Workers in hospitals, factories, businesses, schools, colleges, day care centers, government offices, churches, health clinics, community centers, and local health departments are all thinking about how to improve the lives and productivity of people where they live, work, and play. And if you are working or planning to work in health education, public health, medicine, nursing, or any other health – related field, you ’ re probably going to be involved with a health promotion program at some time.
In the process, you’ll use your clinical and professional expertise as well as academic training to develop and implement a plan to improve the health status of individuals and populations as well as reduce the risk of persons becoming ill or help restore their health. You’ll most likely be part of a team that is organizing a health promotion program.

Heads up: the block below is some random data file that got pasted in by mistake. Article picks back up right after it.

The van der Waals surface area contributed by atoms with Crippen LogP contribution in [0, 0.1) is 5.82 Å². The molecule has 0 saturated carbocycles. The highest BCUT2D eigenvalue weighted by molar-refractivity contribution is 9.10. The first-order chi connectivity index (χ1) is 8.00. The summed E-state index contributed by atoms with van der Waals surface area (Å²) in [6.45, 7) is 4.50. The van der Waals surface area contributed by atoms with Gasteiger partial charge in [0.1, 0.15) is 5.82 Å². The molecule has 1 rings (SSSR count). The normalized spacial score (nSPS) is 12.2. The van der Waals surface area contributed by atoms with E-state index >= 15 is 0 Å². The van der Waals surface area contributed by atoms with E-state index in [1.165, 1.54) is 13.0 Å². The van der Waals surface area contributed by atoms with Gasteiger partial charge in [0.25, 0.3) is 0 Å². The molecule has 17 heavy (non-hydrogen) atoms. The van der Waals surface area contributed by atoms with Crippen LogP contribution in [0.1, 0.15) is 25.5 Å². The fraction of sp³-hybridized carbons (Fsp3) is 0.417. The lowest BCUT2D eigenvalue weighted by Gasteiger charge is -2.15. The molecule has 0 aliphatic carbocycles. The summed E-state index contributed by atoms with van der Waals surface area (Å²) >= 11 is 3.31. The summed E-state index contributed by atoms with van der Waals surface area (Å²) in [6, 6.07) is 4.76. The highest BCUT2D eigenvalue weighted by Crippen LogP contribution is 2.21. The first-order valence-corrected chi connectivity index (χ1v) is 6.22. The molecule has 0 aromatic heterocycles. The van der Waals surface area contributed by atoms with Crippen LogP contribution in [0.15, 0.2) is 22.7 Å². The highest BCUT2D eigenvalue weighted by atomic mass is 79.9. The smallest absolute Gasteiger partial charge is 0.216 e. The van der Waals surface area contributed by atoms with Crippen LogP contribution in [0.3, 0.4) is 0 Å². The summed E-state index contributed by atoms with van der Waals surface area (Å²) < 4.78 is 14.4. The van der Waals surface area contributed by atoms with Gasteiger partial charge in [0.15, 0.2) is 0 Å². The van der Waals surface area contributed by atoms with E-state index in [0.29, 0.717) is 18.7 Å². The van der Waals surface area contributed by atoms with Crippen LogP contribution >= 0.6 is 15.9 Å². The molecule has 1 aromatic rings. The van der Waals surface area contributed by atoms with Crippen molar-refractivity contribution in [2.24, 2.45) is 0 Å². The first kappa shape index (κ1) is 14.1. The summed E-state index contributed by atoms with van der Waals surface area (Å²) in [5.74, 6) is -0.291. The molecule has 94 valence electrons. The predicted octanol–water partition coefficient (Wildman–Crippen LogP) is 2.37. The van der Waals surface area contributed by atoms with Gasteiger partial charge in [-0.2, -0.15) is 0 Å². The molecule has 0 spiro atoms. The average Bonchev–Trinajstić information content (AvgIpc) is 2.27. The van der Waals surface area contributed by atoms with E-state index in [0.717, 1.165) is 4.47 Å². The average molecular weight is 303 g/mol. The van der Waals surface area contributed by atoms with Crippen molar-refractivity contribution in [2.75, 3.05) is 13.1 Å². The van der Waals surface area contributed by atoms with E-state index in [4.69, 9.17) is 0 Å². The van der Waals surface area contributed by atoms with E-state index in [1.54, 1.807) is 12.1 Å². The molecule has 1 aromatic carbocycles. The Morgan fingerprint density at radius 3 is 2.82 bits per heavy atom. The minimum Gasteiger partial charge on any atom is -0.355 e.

At first, the concept of a program to improve or promote the health of people may sound a little intimidating. Ultimately, it becomes clear that although the idea of a health promotion program is appealing and seems worthwhile, turning the idea into reality demands work and expertise. In other words, it is easy to say that something should be done or needs to be done. It is very different to know how to design and implement a program to actually achieve a specific health outcome or an improvement in the overall health status of a specific population. It is a complex process.